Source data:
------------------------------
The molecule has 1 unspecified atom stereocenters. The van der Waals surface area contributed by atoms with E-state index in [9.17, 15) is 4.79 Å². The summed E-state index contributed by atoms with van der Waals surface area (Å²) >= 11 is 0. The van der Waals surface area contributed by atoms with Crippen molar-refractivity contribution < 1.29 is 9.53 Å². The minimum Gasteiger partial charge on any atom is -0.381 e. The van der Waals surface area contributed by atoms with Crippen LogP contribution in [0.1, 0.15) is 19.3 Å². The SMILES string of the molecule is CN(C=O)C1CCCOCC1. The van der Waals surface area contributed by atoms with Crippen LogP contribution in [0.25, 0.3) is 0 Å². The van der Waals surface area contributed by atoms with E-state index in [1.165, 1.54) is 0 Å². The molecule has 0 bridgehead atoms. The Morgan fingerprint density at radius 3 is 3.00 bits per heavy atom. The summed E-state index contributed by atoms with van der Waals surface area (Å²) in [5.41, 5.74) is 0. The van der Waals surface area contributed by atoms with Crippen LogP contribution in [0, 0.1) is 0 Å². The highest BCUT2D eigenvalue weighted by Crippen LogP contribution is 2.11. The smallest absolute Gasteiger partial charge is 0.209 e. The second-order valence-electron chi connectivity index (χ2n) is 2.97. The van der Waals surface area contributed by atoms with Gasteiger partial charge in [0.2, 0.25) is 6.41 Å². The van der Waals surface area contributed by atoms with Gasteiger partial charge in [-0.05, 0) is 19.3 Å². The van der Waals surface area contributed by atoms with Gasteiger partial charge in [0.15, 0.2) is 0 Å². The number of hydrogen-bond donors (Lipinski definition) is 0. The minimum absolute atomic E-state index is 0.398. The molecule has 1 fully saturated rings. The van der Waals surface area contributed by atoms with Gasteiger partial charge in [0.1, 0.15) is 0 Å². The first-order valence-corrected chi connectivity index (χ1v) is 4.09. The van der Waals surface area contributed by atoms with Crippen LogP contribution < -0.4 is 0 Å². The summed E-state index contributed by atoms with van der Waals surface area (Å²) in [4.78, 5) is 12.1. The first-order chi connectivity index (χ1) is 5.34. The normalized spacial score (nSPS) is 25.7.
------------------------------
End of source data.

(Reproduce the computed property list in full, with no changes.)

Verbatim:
The molecule has 1 unspecified atom stereocenters. The van der Waals surface area contributed by atoms with E-state index in [9.17, 15) is 4.79 Å². The summed E-state index contributed by atoms with van der Waals surface area (Å²) >= 11 is 0. The van der Waals surface area contributed by atoms with Crippen molar-refractivity contribution < 1.29 is 9.53 Å². The minimum Gasteiger partial charge on any atom is -0.381 e. The van der Waals surface area contributed by atoms with Crippen LogP contribution in [0.1, 0.15) is 19.3 Å². The SMILES string of the molecule is CN(C=O)C1CCCOCC1. The van der Waals surface area contributed by atoms with Crippen LogP contribution in [0.25, 0.3) is 0 Å². The van der Waals surface area contributed by atoms with E-state index in [1.165, 1.54) is 0 Å². The molecule has 0 bridgehead atoms. The Morgan fingerprint density at radius 3 is 3.00 bits per heavy atom. The summed E-state index contributed by atoms with van der Waals surface area (Å²) in [5.41, 5.74) is 0. The van der Waals surface area contributed by atoms with Crippen LogP contribution in [0, 0.1) is 0 Å². The highest BCUT2D eigenvalue weighted by Crippen LogP contribution is 2.11. The smallest absolute Gasteiger partial charge is 0.209 e. The second-order valence-electron chi connectivity index (χ2n) is 2.97. The van der Waals surface area contributed by atoms with Gasteiger partial charge in [0.2, 0.25) is 6.41 Å². The van der Waals surface area contributed by atoms with Gasteiger partial charge in [-0.05, 0) is 19.3 Å². The van der Waals surface area contributed by atoms with Gasteiger partial charge in [0.15, 0.2) is 0 Å². The number of hydrogen-bond donors (Lipinski definition) is 0. The minimum absolute atomic E-state index is 0.398. The molecule has 1 fully saturated rings. The van der Waals surface area contributed by atoms with Gasteiger partial charge in [0.1, 0.15) is 0 Å². The first-order valence-corrected chi connectivity index (χ1v) is 4.09. The van der Waals surface area contributed by atoms with Crippen LogP contribution < -0.4 is 0 Å². The summed E-state index contributed by atoms with van der Waals surface area (Å²) in [4.78, 5) is 12.1. The first-order chi connectivity index (χ1) is 5.34. The normalized spacial score (nSPS) is 25.7.